LABOUR must not oppose a second independence referendum – and the Scottish party should be able to back Yes, a candidate to succeed Jeremy Corbyn as party leader exclusively argues in The National today.

In a dramatic intervention, shadow minister Clive Lewis said people in Scotland should not be “dictated to” by MPs representing constituencies in England and that they should have the right to determine the form of government best suited to their needs. He called for Scottish Labour to be fully autonomous from the UK party.

“It is little surprise ... that many Scots see themselves not as partners in a union of equal nations, but as a country shackled instead to a dysfunctional political system that is costing them dearly,” he said, pointing to the experience of Scots being governed by Conservative administrations they did not vote for.

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“Given the option to exit the UK, it is little wonder that so many now support independence and given the prospect of at least five years of Tory rule imposing a Brexit that Scotland did not vote for, the question of independence and a second referendum is unavoidable.”

He added: “In the words of the 1989 Scottish Constitutional Convention, supported by Labour MPs, I believe ‘in the sovereign right of the Scottish people to determine the form of government best suited to their needs.’

“It is not for me, as an English MP for an English constituency, to dictate to Scotland what that form of government should be, and there should be no question of Labour opposing a second independence referendum if there is a mandate to hold one.”

The frontbencher is the first leadership contender to support Scotland’s right to choose. He is the first too to explicitly underline the importance of Scotland in the contest and to present an article for publication in a Scottish newspaper.

The MP for Norwich South also argued that “Labour should be honest with itself and admit the UK wasn’t a nation of equals”. However he stopped short of backing independence saying that “radical federalism” was his preferred option for the UK’s constitutional future.

He wrote: “It remains my conviction, nonetheless, that radical federalism, with the maximum possible autonomy for Scotland would provide the best solution for all the constituent nations of the United Kingdom.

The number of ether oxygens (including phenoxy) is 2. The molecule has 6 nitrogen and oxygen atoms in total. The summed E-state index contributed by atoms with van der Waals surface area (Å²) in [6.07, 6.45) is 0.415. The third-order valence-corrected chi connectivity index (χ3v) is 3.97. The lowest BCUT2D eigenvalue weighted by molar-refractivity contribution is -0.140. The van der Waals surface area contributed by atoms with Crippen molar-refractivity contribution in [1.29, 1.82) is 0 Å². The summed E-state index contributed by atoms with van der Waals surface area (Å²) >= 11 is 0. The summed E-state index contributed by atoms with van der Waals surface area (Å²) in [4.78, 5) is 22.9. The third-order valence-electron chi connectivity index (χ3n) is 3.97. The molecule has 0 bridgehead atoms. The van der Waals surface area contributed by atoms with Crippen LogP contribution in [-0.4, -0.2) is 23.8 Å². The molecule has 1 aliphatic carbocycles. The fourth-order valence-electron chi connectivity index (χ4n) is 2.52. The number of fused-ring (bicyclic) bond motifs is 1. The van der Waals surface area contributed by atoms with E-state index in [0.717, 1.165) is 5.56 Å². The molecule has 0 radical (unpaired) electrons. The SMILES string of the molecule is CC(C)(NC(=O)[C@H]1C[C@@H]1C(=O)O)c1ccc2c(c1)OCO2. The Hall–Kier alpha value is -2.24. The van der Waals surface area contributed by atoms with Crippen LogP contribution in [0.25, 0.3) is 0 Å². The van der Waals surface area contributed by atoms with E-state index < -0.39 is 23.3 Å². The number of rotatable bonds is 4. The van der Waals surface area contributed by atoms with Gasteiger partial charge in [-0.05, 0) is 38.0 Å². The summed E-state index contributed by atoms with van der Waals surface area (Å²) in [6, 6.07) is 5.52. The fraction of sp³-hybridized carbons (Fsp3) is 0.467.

“This is because my politics is driven by a belief in building alliances and whether in the UK or in Europe, I believe we are stronger when we work together.

“But I want to be part of a union where everyone feels heard and their needs are accounted for. We have to be honest and admit that this simply isn’t the case at the moment.”

READ MORE: Clive Lewis: Scotland has the right to decide its own future

He went on: “Nor should any English party dictate to the Scottish. Scottish Labour, like Welsh Labour, should have full autonomy from the English – free to decide their views on fundamental questions like support for independence, acting as a Labour Party for Scotland, not only a Labour Party in Scotland.”

Lewis, who is on the left of the Labour Party, argued a strong Labour Party was needed to hold the Scottish Government to account, and described the SNP’s Growth Commission as “pro-austerity” – a criticism rejected by Nicola Sturgeon.

His view is in contrast to Jess Phillips’s who told the BBC: “I don’t think we should have another referendum on Scottish independence – 53% of the Scottish public in the General Election did not vote for a party that was promoting independence. I think we should be talking about things that are relevant to the lives of people in Scotland.

“I can’t see a circumstance where I think it would be better for Scotland to leave the UK.”

Responding to Phillips, SNP MP Tommy Sheppard said Labour would continue to “fade into political irrelevance” in Scotland as long as the party does not respect the right to self-determination.